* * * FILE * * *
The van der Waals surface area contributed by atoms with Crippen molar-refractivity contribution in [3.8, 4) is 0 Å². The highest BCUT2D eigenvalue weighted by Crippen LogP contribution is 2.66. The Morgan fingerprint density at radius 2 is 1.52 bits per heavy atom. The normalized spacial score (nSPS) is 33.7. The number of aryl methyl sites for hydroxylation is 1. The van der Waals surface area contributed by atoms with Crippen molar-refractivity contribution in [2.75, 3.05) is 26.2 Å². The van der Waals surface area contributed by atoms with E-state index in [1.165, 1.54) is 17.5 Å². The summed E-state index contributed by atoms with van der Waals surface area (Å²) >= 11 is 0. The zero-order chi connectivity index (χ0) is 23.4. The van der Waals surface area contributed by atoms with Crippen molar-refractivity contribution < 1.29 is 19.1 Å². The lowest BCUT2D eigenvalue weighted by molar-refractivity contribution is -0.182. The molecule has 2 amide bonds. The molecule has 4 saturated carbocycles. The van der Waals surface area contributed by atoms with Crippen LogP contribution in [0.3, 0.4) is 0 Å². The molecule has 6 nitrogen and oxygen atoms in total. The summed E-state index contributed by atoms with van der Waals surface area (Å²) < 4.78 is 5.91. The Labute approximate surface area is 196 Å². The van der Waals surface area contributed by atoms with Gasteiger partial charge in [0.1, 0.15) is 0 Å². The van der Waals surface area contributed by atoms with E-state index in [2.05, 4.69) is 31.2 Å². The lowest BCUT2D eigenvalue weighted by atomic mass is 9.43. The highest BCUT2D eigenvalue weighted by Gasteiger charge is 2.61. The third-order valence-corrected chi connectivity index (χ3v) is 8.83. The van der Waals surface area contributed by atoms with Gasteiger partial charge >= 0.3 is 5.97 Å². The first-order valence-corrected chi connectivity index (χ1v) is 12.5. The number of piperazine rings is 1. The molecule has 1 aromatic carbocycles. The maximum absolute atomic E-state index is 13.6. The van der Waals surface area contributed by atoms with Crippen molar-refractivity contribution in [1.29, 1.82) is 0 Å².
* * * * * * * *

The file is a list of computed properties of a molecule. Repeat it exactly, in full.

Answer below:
The van der Waals surface area contributed by atoms with Crippen molar-refractivity contribution in [3.8, 4) is 0 Å². The highest BCUT2D eigenvalue weighted by Crippen LogP contribution is 2.66. The Morgan fingerprint density at radius 2 is 1.52 bits per heavy atom. The normalized spacial score (nSPS) is 33.7. The number of aryl methyl sites for hydroxylation is 1. The van der Waals surface area contributed by atoms with Crippen molar-refractivity contribution in [2.75, 3.05) is 26.2 Å². The van der Waals surface area contributed by atoms with E-state index in [1.165, 1.54) is 17.5 Å². The summed E-state index contributed by atoms with van der Waals surface area (Å²) >= 11 is 0. The zero-order chi connectivity index (χ0) is 23.4. The van der Waals surface area contributed by atoms with Crippen molar-refractivity contribution < 1.29 is 19.1 Å². The lowest BCUT2D eigenvalue weighted by molar-refractivity contribution is -0.182. The molecule has 2 amide bonds. The molecule has 4 saturated carbocycles. The van der Waals surface area contributed by atoms with Crippen LogP contribution in [0.3, 0.4) is 0 Å². The molecule has 6 nitrogen and oxygen atoms in total. The summed E-state index contributed by atoms with van der Waals surface area (Å²) < 4.78 is 5.91. The Labute approximate surface area is 196 Å². The van der Waals surface area contributed by atoms with Gasteiger partial charge in [0.1, 0.15) is 0 Å². The van der Waals surface area contributed by atoms with E-state index in [2.05, 4.69) is 31.2 Å². The lowest BCUT2D eigenvalue weighted by atomic mass is 9.43. The highest BCUT2D eigenvalue weighted by Gasteiger charge is 2.61. The third-order valence-corrected chi connectivity index (χ3v) is 8.83. The van der Waals surface area contributed by atoms with Gasteiger partial charge >= 0.3 is 5.97 Å². The first-order valence-corrected chi connectivity index (χ1v) is 12.5. The number of piperazine rings is 1. The molecule has 1 aromatic carbocycles. The maximum absolute atomic E-state index is 13.6. The van der Waals surface area contributed by atoms with Crippen molar-refractivity contribution in [1.29, 1.82) is 0 Å².